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Biomedical Structures Expands Engineering Center

Biomedical Structures LLC (BMS) is growing. The biomedical textiles company will expand its medical textiles development and manufacturing facility by 10,000 square feet. The added space will support the engineering center for new product development and will increase the number of clean rooms available for textile development, according to the company.

In preparation for the expansion, BMS has appointed medical device industry veteran Jonathan Howe vice president of research and development. Howe will bring more than 15 years of experience developing solutions for the spine, sports medicine, and interventional cardiovascular markets to help BMS meet the precise performance requirements of these device textiles.

Prior to joining BMS, Howe was the former director of research and development at Johnson & Johnson’s DePuy Spine division, where he activated, developed and led a global product portfolio designed to grow DePuy Spine’s market share, including the invention of new lumbar spine and cervical interbody devices. He also has served as the director of new product development for DePuy Mitek, a soft tissue repair and sports medicine device company, and as a product development engineer at JNJ’s Cordis, where he specialized in cardiovascular and neurovascular implants. Howe holds numerous patents and has launched dozens of products and product development programs. He received his BS in biomedical engineering from Rensselaer Polytechnic Institute in Troy, N.Y., and his MS in mechanical engineering and MBA from Massachusetts Institute of Technology in Cambridge, Mass.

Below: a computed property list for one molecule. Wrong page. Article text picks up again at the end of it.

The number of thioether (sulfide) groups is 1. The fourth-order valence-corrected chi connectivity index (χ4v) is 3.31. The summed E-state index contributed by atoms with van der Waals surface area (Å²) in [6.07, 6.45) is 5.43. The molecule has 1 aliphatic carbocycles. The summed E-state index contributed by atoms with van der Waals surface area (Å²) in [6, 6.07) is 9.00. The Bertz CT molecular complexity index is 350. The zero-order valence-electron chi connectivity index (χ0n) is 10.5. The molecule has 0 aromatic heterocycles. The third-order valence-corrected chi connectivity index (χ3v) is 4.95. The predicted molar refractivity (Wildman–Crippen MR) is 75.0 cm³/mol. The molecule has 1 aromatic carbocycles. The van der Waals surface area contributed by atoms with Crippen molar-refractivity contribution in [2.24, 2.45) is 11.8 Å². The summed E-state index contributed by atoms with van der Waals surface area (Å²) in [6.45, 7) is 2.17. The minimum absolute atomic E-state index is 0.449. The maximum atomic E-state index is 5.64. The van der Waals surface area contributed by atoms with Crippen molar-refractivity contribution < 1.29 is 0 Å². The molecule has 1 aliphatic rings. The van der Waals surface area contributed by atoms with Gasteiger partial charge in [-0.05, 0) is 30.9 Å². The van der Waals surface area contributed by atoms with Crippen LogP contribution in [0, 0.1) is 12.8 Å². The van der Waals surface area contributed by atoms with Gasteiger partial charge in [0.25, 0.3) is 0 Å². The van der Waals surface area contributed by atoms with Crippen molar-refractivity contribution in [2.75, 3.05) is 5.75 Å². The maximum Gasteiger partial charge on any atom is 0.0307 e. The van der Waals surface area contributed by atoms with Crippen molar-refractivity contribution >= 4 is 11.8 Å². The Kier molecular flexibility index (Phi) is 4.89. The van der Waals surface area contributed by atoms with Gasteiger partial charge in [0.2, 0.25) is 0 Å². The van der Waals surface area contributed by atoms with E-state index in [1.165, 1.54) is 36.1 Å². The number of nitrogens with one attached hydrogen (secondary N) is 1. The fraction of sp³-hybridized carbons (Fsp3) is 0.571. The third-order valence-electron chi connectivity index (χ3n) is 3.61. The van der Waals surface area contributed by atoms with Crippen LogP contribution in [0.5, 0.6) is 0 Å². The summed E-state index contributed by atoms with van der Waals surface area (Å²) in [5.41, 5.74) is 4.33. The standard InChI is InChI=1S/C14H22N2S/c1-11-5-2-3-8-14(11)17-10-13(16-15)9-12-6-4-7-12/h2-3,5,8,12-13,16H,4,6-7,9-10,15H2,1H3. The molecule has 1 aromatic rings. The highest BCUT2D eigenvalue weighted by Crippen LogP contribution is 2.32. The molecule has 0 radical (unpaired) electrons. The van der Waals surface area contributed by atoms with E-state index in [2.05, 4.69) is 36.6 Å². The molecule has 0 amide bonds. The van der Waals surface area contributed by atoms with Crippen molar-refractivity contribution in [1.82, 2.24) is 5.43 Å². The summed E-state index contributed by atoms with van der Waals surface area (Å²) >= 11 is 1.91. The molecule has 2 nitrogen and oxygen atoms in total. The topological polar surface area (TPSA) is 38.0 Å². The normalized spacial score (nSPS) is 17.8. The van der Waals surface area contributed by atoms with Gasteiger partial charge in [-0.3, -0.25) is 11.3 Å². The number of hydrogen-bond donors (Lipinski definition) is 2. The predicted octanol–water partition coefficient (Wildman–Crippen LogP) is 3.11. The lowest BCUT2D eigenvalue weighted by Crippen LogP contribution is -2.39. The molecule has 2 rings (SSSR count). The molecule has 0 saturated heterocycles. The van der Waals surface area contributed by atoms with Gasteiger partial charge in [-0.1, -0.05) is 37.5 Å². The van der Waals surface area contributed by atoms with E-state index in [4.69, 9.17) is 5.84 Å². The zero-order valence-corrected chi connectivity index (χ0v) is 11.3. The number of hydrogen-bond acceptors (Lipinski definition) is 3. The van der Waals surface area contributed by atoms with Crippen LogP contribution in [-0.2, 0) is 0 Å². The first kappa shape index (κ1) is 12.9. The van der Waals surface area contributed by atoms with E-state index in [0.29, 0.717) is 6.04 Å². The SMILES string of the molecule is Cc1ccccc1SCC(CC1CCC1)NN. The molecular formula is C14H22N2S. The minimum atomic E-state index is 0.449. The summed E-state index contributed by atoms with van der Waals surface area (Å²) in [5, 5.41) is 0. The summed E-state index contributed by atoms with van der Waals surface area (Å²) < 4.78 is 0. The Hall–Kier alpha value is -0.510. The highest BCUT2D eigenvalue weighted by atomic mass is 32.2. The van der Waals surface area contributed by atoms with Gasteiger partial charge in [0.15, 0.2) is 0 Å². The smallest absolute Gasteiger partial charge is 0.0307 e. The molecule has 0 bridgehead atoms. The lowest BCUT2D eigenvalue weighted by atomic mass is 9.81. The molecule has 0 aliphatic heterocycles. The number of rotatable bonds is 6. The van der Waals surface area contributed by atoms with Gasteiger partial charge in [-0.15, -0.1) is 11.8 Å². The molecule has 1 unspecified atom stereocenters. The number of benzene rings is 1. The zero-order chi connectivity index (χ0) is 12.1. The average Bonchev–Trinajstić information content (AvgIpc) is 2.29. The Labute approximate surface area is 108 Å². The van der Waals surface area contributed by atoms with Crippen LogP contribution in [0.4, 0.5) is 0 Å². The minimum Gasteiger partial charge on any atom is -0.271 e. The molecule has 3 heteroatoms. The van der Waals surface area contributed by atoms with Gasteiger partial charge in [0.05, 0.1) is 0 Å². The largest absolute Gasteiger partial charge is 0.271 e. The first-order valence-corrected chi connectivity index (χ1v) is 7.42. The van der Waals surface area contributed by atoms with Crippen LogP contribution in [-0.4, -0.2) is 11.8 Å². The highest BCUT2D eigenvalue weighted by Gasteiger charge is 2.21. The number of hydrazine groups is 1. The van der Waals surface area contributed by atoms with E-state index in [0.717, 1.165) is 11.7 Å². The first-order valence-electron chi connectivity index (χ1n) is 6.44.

“BMS is thrilled to welcome Jonathan Howe to our R&D team,” said CEO Dean Tulumaris. “We are experiencing a tremendous demand for our biomedical textiles for increasingly sophisticated solutions across the orthopedic and cardiovascular markets. Jonathan’s track record of device development and innovative engineering approach are a great fit for our customers’ needs as they continue to evolve.”

“Biomedical textiles can provide the perfect solution for many medical device engineering challenges,” said Howe. “A cutting-edge medical textile developer like BMS is in the middle of a perfect storm of opportunity as device engineers look to improve performance and move toward more lifelike solutions for patients. I’m excited to join the BMS team with the chance to truly innovate on established designs.”

New ultrasonic and roll-to-roll triple cleaning capabilities are part of the expanded cleanroom space, which triples BMS’ 2011 total. BMS also has increased weaving capacity with advanced equipment to accommodate demand for vascular grafts, synthetic tendons and orthopedic tissue repair, and other woven textile structures.

BMS offers knitting, braiding, weaving, nonwovens, and composites, and uses biocompatible absorbable and non-absorbable materials in devices, drug delivery and surgical systems for applications such as bifurcated stent grafts, tapered tendon and ligament repair structures, and heart valve solutions.

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